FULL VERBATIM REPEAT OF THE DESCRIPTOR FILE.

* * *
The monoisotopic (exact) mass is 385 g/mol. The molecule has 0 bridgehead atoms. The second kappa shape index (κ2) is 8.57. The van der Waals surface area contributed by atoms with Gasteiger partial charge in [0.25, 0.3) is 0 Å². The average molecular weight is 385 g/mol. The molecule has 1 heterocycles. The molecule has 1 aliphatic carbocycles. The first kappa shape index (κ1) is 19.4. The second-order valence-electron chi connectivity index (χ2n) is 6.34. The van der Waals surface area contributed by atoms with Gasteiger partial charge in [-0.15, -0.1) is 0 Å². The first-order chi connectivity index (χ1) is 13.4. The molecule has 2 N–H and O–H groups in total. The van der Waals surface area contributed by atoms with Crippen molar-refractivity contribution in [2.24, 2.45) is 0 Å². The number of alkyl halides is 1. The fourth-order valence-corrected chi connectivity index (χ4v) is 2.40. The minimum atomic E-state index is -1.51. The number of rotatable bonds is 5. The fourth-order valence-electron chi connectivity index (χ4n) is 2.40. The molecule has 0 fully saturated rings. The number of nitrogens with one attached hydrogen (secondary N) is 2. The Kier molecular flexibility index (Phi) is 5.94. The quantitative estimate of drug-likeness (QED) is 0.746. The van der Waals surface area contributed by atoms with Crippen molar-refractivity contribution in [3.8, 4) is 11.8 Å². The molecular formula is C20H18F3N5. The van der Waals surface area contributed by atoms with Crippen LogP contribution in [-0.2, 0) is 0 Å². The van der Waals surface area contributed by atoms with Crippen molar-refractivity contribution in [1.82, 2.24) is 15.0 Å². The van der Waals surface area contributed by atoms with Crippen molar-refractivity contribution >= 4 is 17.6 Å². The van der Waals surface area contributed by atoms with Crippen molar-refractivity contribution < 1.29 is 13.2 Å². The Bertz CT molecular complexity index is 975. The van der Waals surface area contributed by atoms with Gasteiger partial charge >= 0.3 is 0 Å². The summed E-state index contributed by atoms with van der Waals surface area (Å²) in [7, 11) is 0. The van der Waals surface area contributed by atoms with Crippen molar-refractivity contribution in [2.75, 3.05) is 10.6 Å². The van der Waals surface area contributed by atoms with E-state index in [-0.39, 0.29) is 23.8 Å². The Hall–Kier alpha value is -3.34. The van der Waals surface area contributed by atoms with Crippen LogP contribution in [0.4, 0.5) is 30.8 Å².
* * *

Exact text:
The monoisotopic (exact) mass is 385 g/mol. The molecule has 0 bridgehead atoms. The second kappa shape index (κ2) is 8.57. The van der Waals surface area contributed by atoms with Gasteiger partial charge in [0.25, 0.3) is 0 Å². The average molecular weight is 385 g/mol. The molecule has 1 heterocycles. The molecule has 1 aliphatic carbocycles. The first kappa shape index (κ1) is 19.4. The second-order valence-electron chi connectivity index (χ2n) is 6.34. The van der Waals surface area contributed by atoms with Gasteiger partial charge in [-0.15, -0.1) is 0 Å². The first-order chi connectivity index (χ1) is 13.4. The molecule has 2 N–H and O–H groups in total. The van der Waals surface area contributed by atoms with Crippen molar-refractivity contribution in [2.24, 2.45) is 0 Å². The number of alkyl halides is 1. The fourth-order valence-corrected chi connectivity index (χ4v) is 2.40. The minimum atomic E-state index is -1.51. The number of rotatable bonds is 5. The fourth-order valence-electron chi connectivity index (χ4n) is 2.40. The molecule has 0 fully saturated rings. The number of nitrogens with one attached hydrogen (secondary N) is 2. The Kier molecular flexibility index (Phi) is 5.94. The quantitative estimate of drug-likeness (QED) is 0.746. The van der Waals surface area contributed by atoms with Crippen molar-refractivity contribution in [3.8, 4) is 11.8 Å². The molecular formula is C20H18F3N5. The van der Waals surface area contributed by atoms with Crippen LogP contribution in [-0.2, 0) is 0 Å². The van der Waals surface area contributed by atoms with Crippen molar-refractivity contribution in [1.82, 2.24) is 15.0 Å². The van der Waals surface area contributed by atoms with Crippen molar-refractivity contribution >= 4 is 17.6 Å². The van der Waals surface area contributed by atoms with Crippen molar-refractivity contribution < 1.29 is 13.2 Å². The Bertz CT molecular complexity index is 975. The van der Waals surface area contributed by atoms with Gasteiger partial charge >= 0.3 is 0 Å². The summed E-state index contributed by atoms with van der Waals surface area (Å²) in [7, 11) is 0. The van der Waals surface area contributed by atoms with Crippen molar-refractivity contribution in [2.75, 3.05) is 10.6 Å². The van der Waals surface area contributed by atoms with E-state index in [-0.39, 0.29) is 23.8 Å². The Hall–Kier alpha value is -3.34. The van der Waals surface area contributed by atoms with Crippen LogP contribution in [0.4, 0.5) is 30.8 Å².